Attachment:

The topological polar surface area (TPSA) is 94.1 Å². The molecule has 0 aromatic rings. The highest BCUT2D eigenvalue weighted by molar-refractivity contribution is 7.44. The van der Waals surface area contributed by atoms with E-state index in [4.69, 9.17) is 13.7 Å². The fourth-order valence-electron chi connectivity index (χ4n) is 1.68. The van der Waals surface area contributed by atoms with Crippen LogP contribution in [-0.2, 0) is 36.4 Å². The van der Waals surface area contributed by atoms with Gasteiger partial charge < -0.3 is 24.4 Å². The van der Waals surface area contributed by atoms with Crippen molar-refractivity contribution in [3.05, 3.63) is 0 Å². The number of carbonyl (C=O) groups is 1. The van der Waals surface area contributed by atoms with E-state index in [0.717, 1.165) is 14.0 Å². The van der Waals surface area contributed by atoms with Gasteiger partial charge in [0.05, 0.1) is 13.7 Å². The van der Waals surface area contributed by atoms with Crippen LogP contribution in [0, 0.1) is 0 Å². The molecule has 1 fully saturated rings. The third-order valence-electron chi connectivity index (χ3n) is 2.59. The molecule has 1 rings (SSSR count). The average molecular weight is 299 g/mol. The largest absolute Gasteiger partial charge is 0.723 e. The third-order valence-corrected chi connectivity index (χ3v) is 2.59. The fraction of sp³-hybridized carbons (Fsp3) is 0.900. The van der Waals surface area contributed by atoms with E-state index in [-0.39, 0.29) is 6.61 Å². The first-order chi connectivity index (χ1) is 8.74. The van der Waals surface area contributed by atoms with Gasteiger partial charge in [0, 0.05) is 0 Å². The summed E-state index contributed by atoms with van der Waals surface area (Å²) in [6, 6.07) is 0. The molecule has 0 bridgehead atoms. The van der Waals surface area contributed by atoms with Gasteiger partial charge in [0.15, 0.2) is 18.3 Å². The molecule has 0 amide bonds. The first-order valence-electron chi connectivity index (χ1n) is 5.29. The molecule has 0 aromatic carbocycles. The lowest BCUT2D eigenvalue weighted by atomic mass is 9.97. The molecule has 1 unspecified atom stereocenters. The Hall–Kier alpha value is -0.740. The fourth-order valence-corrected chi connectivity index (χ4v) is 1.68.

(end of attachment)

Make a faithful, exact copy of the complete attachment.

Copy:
The topological polar surface area (TPSA) is 94.1 Å². The molecule has 0 aromatic rings. The highest BCUT2D eigenvalue weighted by molar-refractivity contribution is 7.44. The van der Waals surface area contributed by atoms with E-state index in [4.69, 9.17) is 13.7 Å². The fourth-order valence-electron chi connectivity index (χ4n) is 1.68. The van der Waals surface area contributed by atoms with Crippen LogP contribution in [-0.2, 0) is 36.4 Å². The van der Waals surface area contributed by atoms with Gasteiger partial charge < -0.3 is 24.4 Å². The van der Waals surface area contributed by atoms with Crippen molar-refractivity contribution in [3.05, 3.63) is 0 Å². The number of carbonyl (C=O) groups is 1. The van der Waals surface area contributed by atoms with E-state index in [0.717, 1.165) is 14.0 Å². The van der Waals surface area contributed by atoms with Gasteiger partial charge in [0.05, 0.1) is 13.7 Å². The van der Waals surface area contributed by atoms with Crippen LogP contribution in [0, 0.1) is 0 Å². The molecule has 1 fully saturated rings. The third-order valence-electron chi connectivity index (χ3n) is 2.59. The molecule has 1 rings (SSSR count). The average molecular weight is 299 g/mol. The largest absolute Gasteiger partial charge is 0.723 e. The third-order valence-corrected chi connectivity index (χ3v) is 2.59. The fraction of sp³-hybridized carbons (Fsp3) is 0.900. The van der Waals surface area contributed by atoms with E-state index in [-0.39, 0.29) is 6.61 Å². The first-order chi connectivity index (χ1) is 8.74. The van der Waals surface area contributed by atoms with Gasteiger partial charge in [0, 0.05) is 0 Å². The summed E-state index contributed by atoms with van der Waals surface area (Å²) in [6, 6.07) is 0. The molecule has 0 bridgehead atoms. The van der Waals surface area contributed by atoms with Gasteiger partial charge in [0.15, 0.2) is 18.3 Å². The molecule has 0 amide bonds. The first-order valence-electron chi connectivity index (χ1n) is 5.29. The molecule has 0 aromatic carbocycles. The lowest BCUT2D eigenvalue weighted by atomic mass is 9.97. The molecule has 1 unspecified atom stereocenters. The Hall–Kier alpha value is -0.740. The fourth-order valence-corrected chi connectivity index (χ4v) is 1.68.